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Emma Goldman - Radical Activities

anarchist bly york city

In 1886, Goldman closely followed the news of the Haymarket trials in Chicago, Illinois. Violence had erupted at an anarchist rally in Haymarket Square, resulting in the bombing deaths of seven policemen. Four anarchist labor leaders were convicted of conspiracy and executed, even though the actual bomber was never identified.

Goldman was deeply moved by the trial results. She joined the anarchist movement before moving to New York City in 1889 to participate in radical activities. She met her lifelong friend, Alexander Berkman (1870–1936), and helped him plot the assassination of industrialist Henry Clay Frick of the Carnegie Steel Company. It was a misguided effort to end the Homestead Steel strike. Frick was merely wounded and, in 1892, Berkman was sentenced to fourteen years in prison. The event made Goldman infamous when the New York World newspaper portrayed her as the mastermind of the plot.

A national economic crisis set off by the failure of four major railroad companies hit America in "The Panic of 1893." The stock market crashed and hundreds of thousands of workers lost their jobs. New York City streets filled with the hungry and unemployed. The city's police, anxious to control the rising unrest, turned their attention to anarchists whose inflammatory speeches were aggravating an already tense situation.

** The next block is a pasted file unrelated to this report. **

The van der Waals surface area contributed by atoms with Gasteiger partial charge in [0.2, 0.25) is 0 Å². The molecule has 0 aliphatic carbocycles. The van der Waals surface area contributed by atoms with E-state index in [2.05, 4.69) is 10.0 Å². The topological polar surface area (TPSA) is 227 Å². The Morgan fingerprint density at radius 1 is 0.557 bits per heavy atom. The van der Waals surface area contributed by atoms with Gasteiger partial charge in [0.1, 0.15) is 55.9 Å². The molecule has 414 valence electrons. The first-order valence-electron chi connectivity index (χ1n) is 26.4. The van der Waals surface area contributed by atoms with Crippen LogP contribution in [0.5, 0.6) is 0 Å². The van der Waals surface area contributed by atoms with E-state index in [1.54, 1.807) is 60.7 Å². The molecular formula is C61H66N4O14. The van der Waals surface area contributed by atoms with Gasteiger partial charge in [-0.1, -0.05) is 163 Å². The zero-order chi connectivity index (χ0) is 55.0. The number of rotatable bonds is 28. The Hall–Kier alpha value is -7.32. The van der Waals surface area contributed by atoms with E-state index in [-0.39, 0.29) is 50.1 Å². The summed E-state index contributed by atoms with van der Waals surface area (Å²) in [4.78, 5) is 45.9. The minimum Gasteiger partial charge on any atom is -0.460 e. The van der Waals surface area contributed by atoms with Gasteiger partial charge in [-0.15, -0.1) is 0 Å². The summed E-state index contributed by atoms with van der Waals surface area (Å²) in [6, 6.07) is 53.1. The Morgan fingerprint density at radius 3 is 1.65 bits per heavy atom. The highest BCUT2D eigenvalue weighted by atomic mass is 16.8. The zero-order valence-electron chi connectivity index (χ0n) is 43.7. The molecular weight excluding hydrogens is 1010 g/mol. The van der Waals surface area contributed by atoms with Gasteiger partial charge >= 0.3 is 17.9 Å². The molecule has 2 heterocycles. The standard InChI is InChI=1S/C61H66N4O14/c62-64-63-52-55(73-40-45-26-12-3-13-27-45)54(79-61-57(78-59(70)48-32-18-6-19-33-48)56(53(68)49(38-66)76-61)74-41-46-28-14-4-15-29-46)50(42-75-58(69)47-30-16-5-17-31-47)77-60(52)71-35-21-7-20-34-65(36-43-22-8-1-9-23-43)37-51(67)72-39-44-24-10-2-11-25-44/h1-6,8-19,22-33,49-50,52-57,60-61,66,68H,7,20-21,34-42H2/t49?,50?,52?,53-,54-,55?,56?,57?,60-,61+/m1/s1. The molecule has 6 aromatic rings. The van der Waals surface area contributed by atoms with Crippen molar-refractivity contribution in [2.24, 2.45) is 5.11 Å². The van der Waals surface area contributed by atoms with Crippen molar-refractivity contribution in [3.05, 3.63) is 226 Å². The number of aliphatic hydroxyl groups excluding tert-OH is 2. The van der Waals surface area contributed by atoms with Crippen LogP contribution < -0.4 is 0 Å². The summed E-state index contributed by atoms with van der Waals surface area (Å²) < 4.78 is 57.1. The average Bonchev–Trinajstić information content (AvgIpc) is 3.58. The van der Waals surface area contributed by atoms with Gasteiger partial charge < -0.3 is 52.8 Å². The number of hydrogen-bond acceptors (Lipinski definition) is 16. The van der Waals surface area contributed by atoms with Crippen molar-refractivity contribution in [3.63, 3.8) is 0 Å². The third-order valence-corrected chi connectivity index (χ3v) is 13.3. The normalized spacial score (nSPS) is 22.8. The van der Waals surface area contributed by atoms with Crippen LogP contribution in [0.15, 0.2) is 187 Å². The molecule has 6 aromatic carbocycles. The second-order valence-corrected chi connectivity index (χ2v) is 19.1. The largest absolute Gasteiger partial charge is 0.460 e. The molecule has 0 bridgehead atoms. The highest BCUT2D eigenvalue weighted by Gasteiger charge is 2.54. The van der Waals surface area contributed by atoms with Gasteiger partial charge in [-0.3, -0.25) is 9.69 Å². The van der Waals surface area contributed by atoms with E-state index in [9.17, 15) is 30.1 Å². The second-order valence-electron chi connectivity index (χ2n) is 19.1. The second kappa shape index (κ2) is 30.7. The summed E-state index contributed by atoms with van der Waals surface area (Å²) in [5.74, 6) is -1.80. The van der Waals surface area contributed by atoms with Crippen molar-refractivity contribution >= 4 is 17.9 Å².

By this time, Goldman was a well-known anarchist and lecturer who advocated for the poor. She addressed a public rally of some three thousand people at Union Square in August 1893 and was arrested for inciting a riot. While awaiting release on bail, Goldman was interviewed by the World's famous female reporter, Nellie Bly (c. 1867–1922).

As relayed in Brooke Kroeger's 1994 book Nellie Bly: Daredevil, Reporter, Feminist Bly wrote, "Do you need an introduction to Emma Goldman? . . . You have seen supposed pictures of her. You have read of her as a property-destroying, capitalist-killing, riot-promoting agitator." Bly then described the real Goldman as a "little bit of a girl, just five feet high, . . . not showing her one hundred twenty pounds; with a saucy, turned up nose and very expressive blue-gray eyes that gazed inquiringly at me through shell-rimmed glasses."

While most reporters of the day were unsympathetic, Bly described Goldman as neat, immaculate, and well-dressed. Where the New York Times referred to Goldman as a fire-eating anarchist, Bly dubbed her "the little anarchist, the modern Joan of Arc," in a highly sympathetic report to her newspaper.


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